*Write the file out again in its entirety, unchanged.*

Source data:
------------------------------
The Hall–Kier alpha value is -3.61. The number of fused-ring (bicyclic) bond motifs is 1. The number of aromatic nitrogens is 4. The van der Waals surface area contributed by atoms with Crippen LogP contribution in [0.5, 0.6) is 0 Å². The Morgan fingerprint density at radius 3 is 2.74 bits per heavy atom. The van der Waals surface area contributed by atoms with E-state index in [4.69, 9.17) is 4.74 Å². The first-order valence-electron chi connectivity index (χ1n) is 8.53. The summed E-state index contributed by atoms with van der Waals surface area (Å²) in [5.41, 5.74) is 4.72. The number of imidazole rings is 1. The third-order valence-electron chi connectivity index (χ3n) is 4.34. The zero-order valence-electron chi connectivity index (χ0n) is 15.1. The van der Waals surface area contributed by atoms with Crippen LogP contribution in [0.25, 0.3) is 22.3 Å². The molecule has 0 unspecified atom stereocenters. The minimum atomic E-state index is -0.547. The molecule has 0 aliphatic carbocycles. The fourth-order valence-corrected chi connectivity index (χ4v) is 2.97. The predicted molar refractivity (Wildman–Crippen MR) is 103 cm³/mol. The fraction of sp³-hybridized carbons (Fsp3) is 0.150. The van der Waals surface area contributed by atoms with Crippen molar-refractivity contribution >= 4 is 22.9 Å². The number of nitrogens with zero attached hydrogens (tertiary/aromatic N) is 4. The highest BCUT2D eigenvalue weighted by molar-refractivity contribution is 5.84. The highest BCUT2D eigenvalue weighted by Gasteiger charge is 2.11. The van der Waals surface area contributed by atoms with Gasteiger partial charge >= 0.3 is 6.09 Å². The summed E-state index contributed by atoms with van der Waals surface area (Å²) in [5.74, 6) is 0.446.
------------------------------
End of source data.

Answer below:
The Hall–Kier alpha value is -3.61. The number of fused-ring (bicyclic) bond motifs is 1. The number of aromatic nitrogens is 4. The van der Waals surface area contributed by atoms with Crippen LogP contribution in [0.5, 0.6) is 0 Å². The Morgan fingerprint density at radius 3 is 2.74 bits per heavy atom. The van der Waals surface area contributed by atoms with E-state index in [4.69, 9.17) is 4.74 Å². The first-order valence-electron chi connectivity index (χ1n) is 8.53. The summed E-state index contributed by atoms with van der Waals surface area (Å²) in [5.41, 5.74) is 4.72. The number of imidazole rings is 1. The third-order valence-electron chi connectivity index (χ3n) is 4.34. The zero-order valence-electron chi connectivity index (χ0n) is 15.1. The van der Waals surface area contributed by atoms with Crippen LogP contribution in [0.25, 0.3) is 22.3 Å². The molecule has 0 unspecified atom stereocenters. The minimum atomic E-state index is -0.547. The molecule has 0 aliphatic carbocycles. The fourth-order valence-corrected chi connectivity index (χ4v) is 2.97. The predicted molar refractivity (Wildman–Crippen MR) is 103 cm³/mol. The fraction of sp³-hybridized carbons (Fsp3) is 0.150. The van der Waals surface area contributed by atoms with Crippen molar-refractivity contribution >= 4 is 22.9 Å². The number of nitrogens with zero attached hydrogens (tertiary/aromatic N) is 4. The highest BCUT2D eigenvalue weighted by molar-refractivity contribution is 5.84. The highest BCUT2D eigenvalue weighted by Gasteiger charge is 2.11. The van der Waals surface area contributed by atoms with Gasteiger partial charge >= 0.3 is 6.09 Å². The summed E-state index contributed by atoms with van der Waals surface area (Å²) in [5.74, 6) is 0.446.